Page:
Thybulle is not the Huskies’ leading scorer, but he is the Pac-12’s all-time leader in steals. The 6-foot-5 senior had the nation’s highest steal percentage 6.6 percent this season on his way to leading the country with 3.4 swipes per game.
He also adds 2.2 blocks per game while thriving in the zone system Mike Hopkins brought to Seattle after years spent as an assistant coach under Jim Boeheim at Syracuse.
Auburn – Bryce Brown
The Tigers attempted the fourth-most 3-pointers in college basketball this season and Brown is a huge reason why. Brown, a 6-foot-3 senior, knocked down 122 shots from behind the arc this season at a 40.4 percent clip on his way to putting up 15.8 points per game for Bruce Pearl’s team.
Making a deep run in March often requires experienced guards who are capable of carrying their teams at times. Few players in college basketball are more prepared for that than Brown.
New Mexico State – A.J. Harris
Few teams in college basketball have been more consistent this season than the New Mexico State Aggies, best exemplified by the fact they have not lost since Jan. 3. On a team with four players averaging nine or more points per game, Harris has been the engine’s driving force while averaging 9.7 points and a team-high 3.4 assists per game.
The transfer from Ohio State is a huge reason why the Aggies average 78.1 points per game and will be a trendy Cinderella pick. If Chris Jans’ team can get past Auburn, they will more than likely square off with a Kansas squad they pushed to the brink in the Sprint Center back in December before ultimately falling 63-60.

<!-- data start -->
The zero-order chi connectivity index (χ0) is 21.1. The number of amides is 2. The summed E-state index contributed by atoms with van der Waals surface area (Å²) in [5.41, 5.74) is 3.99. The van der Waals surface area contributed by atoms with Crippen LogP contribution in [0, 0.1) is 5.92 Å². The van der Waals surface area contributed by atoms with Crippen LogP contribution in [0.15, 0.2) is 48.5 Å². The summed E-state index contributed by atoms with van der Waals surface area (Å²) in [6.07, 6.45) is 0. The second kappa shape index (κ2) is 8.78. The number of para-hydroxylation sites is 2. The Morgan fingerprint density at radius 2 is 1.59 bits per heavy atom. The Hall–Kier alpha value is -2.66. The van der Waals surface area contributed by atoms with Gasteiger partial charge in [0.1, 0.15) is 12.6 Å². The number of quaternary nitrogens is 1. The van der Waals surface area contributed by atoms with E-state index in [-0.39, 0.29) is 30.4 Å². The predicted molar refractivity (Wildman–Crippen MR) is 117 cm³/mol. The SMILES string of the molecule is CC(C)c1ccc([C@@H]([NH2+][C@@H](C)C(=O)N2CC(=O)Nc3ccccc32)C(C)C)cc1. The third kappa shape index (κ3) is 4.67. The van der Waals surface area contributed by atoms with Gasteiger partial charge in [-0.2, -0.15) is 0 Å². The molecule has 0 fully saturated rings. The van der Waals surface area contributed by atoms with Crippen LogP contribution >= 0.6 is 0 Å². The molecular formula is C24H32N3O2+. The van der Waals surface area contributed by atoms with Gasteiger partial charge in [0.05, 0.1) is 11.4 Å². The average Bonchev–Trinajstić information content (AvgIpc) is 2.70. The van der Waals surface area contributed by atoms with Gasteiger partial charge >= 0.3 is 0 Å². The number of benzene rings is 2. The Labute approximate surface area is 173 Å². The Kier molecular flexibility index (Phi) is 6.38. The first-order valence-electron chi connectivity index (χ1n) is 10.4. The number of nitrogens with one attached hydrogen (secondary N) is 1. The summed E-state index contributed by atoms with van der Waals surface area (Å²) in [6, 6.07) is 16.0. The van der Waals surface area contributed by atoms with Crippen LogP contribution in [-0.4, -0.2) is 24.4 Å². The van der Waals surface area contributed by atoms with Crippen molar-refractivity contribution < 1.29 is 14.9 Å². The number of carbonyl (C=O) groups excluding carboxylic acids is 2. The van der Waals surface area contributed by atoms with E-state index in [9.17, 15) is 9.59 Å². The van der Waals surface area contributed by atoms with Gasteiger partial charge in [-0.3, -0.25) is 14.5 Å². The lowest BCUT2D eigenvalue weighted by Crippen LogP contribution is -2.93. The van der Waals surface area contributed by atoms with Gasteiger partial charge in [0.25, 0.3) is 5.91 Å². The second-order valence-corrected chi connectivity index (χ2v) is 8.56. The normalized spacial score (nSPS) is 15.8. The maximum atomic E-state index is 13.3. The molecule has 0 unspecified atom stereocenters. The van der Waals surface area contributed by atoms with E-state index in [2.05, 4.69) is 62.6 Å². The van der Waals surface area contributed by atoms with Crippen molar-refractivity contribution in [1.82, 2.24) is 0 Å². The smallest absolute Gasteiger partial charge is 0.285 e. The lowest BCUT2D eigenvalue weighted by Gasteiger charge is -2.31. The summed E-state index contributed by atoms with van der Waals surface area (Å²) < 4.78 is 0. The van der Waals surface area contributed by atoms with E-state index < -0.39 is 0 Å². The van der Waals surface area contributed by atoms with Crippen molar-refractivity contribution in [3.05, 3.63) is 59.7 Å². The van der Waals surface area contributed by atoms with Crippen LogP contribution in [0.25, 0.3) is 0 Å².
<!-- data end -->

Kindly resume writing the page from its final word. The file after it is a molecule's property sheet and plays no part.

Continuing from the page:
Kansas – Dedric Lawson
Who else could possibly be the pick from the Jayhawks?
Lawson more than delivered in his first season in Lawrence on his way to earning third-team All-American honors by the United States Basketball Writers Association. The 6-foot-9 junior is a walking double-double that averaged 19.1 points and 10.3 rebounds per game.
The Jayhawks certainly struggled (by their standards) in 2018-19, but not much of the blame can be passed on the Big 12 Newcomer of the Year.
Northeastern – Vasa Pusica
I almost felt obligated to include Pusica on this list based on his name alone, but the fact of the matter is the 6-foot-5 Serbian flat-out gets buckets. Pusica, a former transfer from San Diego, averaged 17.8 points per game this season while shooting 49.7 percent from the field, 40.1 percent from 3-point range and 84.3 percent from the free throw line.
Do not be surprised if the Huskies give Kansas a tough first-round battle behind their offense largely built on shooting the three. Only 13 teams in college basketball knock down shots from behind the arc at a higher clip than Northeastern.
Houston – Corey Davis
On a team with only two players averaging in double-figures, Davis has solidified himself as the go-to guy during Houston’s run to a 30-win season. The 6-foot-1 sophomore averages 16.7 points per game while shooting 42.5 percent from the field, 38 percent from three and 86.6 percent from the charity stripe.
Kelvin Sampson’s team made its dominant run through the American Athletic Conference largely on the back of its defense, but Davis’ success on the offensive end has had a major impact as well.
Georgia State – D’Marcus Simonds